Visit Blood On The Page on

Share and Syndicate

AddThis Feed Button

Our Newsletter

Subscribe to the Blood On The Page newsletter. We'll let you know when new titles are posted.

Recent Posts

Personal note from John Verdon to BOTP members

61 HOURS by Lee Child


June 2010
April 2010
March 2010
January 2010
November 2009
October 2009
August 2009
July 2009
June 2009
May 2009
April 2009
March 2009
February 2009
January 2009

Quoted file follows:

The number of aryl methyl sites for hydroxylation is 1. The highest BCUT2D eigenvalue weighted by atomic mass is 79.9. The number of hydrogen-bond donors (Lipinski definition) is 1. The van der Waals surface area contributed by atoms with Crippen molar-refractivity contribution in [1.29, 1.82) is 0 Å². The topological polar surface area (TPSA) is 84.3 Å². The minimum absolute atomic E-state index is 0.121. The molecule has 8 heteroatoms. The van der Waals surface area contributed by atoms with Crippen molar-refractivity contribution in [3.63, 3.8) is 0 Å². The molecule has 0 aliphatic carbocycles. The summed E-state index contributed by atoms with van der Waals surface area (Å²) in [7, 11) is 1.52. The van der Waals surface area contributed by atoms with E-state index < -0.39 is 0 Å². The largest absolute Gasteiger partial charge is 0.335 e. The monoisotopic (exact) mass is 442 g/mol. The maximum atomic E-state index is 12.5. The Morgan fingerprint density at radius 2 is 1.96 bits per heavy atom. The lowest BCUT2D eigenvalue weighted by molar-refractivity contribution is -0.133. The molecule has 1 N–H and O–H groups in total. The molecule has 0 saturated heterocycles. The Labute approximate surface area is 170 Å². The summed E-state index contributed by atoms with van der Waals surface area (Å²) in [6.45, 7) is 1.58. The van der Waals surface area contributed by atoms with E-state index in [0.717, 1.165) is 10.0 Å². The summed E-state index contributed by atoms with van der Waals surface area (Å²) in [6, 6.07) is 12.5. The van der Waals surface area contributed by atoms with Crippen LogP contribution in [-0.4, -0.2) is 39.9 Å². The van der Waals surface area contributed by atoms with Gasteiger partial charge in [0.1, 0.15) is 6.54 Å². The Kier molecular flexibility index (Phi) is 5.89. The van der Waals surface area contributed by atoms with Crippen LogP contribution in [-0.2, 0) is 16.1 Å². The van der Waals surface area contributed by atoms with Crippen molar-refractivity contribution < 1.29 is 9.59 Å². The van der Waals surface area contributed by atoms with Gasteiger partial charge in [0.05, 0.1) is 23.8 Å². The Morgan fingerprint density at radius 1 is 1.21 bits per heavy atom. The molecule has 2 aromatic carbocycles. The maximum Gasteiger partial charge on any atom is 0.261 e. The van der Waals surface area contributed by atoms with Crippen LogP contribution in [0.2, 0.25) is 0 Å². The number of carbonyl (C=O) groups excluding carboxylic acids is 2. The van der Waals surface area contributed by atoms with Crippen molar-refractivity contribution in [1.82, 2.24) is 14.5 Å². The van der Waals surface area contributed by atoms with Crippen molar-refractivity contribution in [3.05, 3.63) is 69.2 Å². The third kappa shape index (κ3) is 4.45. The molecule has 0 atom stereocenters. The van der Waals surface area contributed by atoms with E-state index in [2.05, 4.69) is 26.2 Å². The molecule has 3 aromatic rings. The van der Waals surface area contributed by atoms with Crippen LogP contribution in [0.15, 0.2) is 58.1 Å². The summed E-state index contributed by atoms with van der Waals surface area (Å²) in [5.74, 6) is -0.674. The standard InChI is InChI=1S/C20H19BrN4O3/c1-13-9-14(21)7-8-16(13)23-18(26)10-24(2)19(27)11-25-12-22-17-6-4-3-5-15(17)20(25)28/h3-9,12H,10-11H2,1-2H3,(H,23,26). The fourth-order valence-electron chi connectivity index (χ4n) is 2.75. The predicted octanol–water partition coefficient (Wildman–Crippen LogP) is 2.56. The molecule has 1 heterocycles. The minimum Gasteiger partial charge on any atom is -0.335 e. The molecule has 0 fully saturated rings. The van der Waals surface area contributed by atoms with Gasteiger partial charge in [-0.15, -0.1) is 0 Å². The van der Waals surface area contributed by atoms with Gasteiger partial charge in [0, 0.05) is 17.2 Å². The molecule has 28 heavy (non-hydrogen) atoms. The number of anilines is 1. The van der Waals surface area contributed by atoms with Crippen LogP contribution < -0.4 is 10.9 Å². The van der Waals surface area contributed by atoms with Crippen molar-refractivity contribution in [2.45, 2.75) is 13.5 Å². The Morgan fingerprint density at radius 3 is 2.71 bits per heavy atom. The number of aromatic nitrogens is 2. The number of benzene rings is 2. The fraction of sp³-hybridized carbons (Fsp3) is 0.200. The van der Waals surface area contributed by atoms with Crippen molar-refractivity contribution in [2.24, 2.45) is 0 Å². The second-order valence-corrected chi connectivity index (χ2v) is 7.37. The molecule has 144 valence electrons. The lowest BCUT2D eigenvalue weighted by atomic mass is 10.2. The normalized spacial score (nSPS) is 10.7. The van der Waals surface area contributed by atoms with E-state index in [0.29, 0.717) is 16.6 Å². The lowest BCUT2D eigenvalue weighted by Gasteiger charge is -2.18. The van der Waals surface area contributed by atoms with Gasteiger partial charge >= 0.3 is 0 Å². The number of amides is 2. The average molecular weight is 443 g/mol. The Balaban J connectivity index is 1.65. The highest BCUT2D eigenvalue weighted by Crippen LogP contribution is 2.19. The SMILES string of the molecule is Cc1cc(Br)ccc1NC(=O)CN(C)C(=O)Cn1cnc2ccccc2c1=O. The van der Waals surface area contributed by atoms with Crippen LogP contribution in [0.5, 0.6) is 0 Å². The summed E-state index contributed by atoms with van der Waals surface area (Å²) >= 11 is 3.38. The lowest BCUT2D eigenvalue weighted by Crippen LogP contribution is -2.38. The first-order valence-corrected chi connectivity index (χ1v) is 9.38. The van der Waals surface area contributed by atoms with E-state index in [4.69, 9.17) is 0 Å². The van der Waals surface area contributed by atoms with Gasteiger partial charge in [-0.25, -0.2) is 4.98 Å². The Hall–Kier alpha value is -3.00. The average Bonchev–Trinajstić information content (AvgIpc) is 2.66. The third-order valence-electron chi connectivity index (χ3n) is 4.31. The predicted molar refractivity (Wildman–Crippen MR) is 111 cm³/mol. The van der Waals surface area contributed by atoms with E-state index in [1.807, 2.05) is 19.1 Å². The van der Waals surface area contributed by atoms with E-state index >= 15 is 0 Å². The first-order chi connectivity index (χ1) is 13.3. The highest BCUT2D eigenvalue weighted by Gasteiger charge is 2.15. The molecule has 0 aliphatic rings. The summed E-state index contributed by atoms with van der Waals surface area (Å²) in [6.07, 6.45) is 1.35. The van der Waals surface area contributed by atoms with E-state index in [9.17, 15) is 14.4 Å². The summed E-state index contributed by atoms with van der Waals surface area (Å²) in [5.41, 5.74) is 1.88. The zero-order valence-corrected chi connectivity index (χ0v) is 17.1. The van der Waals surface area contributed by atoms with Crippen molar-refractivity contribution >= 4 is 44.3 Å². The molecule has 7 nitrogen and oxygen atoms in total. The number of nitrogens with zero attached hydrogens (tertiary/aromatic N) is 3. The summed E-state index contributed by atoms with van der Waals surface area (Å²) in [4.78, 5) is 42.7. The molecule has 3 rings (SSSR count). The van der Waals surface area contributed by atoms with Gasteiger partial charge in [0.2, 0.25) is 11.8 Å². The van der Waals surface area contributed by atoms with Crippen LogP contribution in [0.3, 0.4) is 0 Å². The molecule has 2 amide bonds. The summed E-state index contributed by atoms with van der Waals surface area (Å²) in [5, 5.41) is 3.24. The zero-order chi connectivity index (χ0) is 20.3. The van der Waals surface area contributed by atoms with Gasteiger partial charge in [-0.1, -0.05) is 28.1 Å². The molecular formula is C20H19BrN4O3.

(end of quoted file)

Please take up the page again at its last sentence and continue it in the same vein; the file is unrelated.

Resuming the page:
2 in the hat 61 hours A Season for the Dead abandoned Achilles in Vietnam advanced copy advice Afghanistan Africa Agent Cooper al roker Alfred Hitchcock Andrew Bacevich Atlanta audiobook author author tours award winners awesome Bad Luck and Trouble bantam Bantam Dell Barry Eisler Berlin Berton Roueche Best Swedish Crime Novel Award bestseller bibliophile blly blessing Blood and Ice blood on the page blood ties body Book Passage Mystery Writers Conference book release 2.0 Book Review botp breathless Brett Battles buzz balls & hype Caravaggio characters cody mcfadyen contests cops crime crime fiction crimewav d.d. warren Dante Dante's Numbers Darth Vader Dave Gurney David Grossman David Hewson David Hunter David Kilcullen David Rollins dead dead trees is a dead model dean koontz Death Trust debut deception detainees detective Dick Cheney Divine Comedy drugs dyslexia e-books Edgar Allen Poe Awards eight in the box Emery episode Europe evolution of the book Faith Mitchell Fault Line Fear the Worst fear the worst Fear the Worst Blood on the Page Feral fiction Fragment free chapters free download free ebook GBI Genesis Georgia giveaways Gone Tomorrow Grant County Guantanamo guns Hadrian Hammett hard boiled Harvey Keitel Harwood henders island history Hitchcock homicide hook hospital Illegal International ipod Ireland Jack Palms Jack Reacher Jack Wakes Up Jake Wakes Up Jean Reno Johan Theorin John Verdon Jonathan Quinn Jonathan Shay Karen Maitland Karin Slaughter kay hooper kellerman La Femme Nikita lee child Lee Child Linwood Barclay linwood barclay Lisa Gardner lisa gardner M.J. Rose Maltese falcon military Mission Dolores morning show murders mystery mystery-thrillers never look away new release new york New York Times Nic Costa No Time for Goodbye no time for goodbye noir Old Peculier Crime Novel Award On Killing Palace of Fine Arts Pantheon Papercuts Paul Callaway Paul Levine pdf Persuader playlist Podcast podcast podcasts publication day Pulp Fiction raffi yessayan Rain Fall Reader reviews readings relentless Robert Masello Safer safer San Francisco Sara Linton Scott Horton Sean Doolittle sequel serial series Seth Harwood sex Shadow of Betrayal Shadow Season short story Simon Beckett Singapore sixty one hours sixty-one hours Spy suspense terror suspects The Accidental Guerilla The Cleaner The Cleanup The Cold Spot The Coldest Mile The Darkest Room The Death Trust The Deceived The Garden of Evil The Glass Key Award The Lizard's Bite the morning show murders The Neighbor the neighbor The Owl Killers The Sacred Cut The Seventh Sacrament The Villa of Mysteries Think of a Number thriller Thriller thrilling today show Tom Piccirilli too close to home tour trailer two in the hat UK Undone Vertigo video videos Vietnam wake up america wake up with al Warren Fahy webisode Whispers of the Dead Will Trent Writers' Workshop writing writing process Yoda